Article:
...the system is responsible in proportion to the degree that the people who make the decisions bear the consequences. So to Charlie Frankel, you don’t create a loan system where all the people who make the loans promptly dump them on somebody else through lies and twaddle, and they don’t bear the responsibility when the loans are good or bad. To Frankel, that is amoral, that is an irresponsible system.
After enrolling in the University of Michigan, where he studied mathematics, he never returned to Omaha except to visit. In early 1943, a few days after his 19th birthday, he dropped out of college to serve in the U.S. Army Air Corps, where he became Second Lieutenant. He continued his studies in meteorology at Caltech in Pasadena, California, the town he was to make his home.
Through the GI Bill he took a number of advanced courses through several universities; without an undergraduate degree, he entered Harvard Law School and graduated magna cum laude with a J.D. in 1948. At Harvard he was a member of the Harvard Legal Aid Bureau.
Although Munger is better known for his association with Buffett, he ran an investment partnership of his own from 1962 to 1975. According to Buffett's essay, "The Superinvestors of Graham-and-Doddsville", published in 1984, Munger's investment partnership generated compound annual returns of 19.8% during the 1962–75 period compared to a 5.0% annual appreciation rate for the Dow.
In addition to the University of Michigan, Munger and his late wife Nancy B. Munger have been major benefactors of Stanford University. Nancy Munger was an alumna of Stanford, and Wendy Munger, Charlie Munger's daughter from a previous marriage, was also an alumna (A.B. 1972). Both Nancy and Wendy Munger served as members of the Stanford board of trustees. In 2004, the Mungers donated 500 shares of Berkshire Hathaway Class A stock, then valued at $43.5 million, to Stanford to build a graduate student housing complex.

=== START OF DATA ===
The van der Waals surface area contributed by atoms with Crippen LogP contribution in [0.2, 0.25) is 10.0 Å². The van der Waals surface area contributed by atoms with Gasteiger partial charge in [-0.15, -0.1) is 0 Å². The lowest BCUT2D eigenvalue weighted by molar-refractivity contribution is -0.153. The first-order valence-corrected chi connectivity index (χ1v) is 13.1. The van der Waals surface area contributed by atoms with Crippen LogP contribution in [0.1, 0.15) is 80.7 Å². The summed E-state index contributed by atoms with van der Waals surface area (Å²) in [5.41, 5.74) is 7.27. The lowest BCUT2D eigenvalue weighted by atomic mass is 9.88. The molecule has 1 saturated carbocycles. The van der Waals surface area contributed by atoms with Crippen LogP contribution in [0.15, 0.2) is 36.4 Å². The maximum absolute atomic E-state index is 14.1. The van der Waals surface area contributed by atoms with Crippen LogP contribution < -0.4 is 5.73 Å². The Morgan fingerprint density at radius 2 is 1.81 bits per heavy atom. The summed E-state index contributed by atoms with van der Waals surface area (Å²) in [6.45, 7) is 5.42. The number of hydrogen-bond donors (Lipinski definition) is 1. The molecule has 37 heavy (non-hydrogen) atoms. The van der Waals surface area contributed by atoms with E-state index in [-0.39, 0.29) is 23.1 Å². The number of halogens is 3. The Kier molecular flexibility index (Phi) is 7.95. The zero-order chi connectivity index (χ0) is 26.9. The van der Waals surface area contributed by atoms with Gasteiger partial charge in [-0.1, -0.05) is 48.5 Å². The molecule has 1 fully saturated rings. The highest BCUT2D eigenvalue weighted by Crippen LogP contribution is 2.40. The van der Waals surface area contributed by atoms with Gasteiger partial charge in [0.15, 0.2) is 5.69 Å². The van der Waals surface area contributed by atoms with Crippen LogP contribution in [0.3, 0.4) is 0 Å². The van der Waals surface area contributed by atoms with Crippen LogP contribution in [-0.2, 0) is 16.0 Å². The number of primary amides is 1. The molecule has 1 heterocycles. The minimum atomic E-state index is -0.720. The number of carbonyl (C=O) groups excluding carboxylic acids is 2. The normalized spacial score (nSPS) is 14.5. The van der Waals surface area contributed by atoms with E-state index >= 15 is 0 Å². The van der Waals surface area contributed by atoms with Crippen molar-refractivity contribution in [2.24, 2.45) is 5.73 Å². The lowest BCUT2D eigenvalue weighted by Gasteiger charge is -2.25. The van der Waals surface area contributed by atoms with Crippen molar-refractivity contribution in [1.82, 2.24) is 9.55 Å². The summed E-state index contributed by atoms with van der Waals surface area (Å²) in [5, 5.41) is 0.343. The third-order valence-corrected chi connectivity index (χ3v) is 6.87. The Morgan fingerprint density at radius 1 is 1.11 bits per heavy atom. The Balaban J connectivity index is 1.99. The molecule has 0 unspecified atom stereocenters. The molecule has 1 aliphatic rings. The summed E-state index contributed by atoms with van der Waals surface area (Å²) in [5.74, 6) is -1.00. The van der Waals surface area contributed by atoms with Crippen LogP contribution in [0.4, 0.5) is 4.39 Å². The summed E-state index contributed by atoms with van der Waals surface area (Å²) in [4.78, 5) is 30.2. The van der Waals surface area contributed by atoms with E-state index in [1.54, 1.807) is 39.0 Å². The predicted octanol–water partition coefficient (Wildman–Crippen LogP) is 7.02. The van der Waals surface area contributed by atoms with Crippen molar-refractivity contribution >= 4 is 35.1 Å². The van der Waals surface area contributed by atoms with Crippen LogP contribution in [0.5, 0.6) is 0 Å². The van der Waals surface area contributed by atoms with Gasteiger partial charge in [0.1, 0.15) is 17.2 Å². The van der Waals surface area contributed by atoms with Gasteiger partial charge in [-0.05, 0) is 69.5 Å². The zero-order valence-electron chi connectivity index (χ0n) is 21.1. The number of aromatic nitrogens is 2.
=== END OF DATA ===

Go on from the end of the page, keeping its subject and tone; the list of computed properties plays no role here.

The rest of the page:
During a talk at Harvard in 1995 entitled The Psychology of Human Misjudgment, Munger mentions Tupperware parties and open outcry auctions, where he explained "three, four, five of these things work together and it turns human brains into mush," meaning that normal people will be highly likely to succumb to the multiple irrational tendencies acting in the same direction. In the Tupperware party, you have reciprocation, consistency and commitment tendency, and social proof. (The hostess gave the party and the tendency is to reciprocate; you say you like certain products during the party so purchasing would be consistent with views you've committed to; other people are buying, which is the social proof.) In the open outcry auction, there is social proof of others bidding, reciprocation tendency, commitment to buying the item, and deprivation super-reaction syndrome, i.e. sense of loss. The latter is an individual's sense of loss of what he believe should be or is his. These biases often occur at either conscious or subconscious level, and in both microeconomic and macroeconomic scale.
In 1997, the Mungers donated $1.8 million to the Marlborough School in Los Angeles, of which Nancy Munger was an alumna. The couple also donated to the Polytechnic School in Pasadena and the Los Angeles YMCA.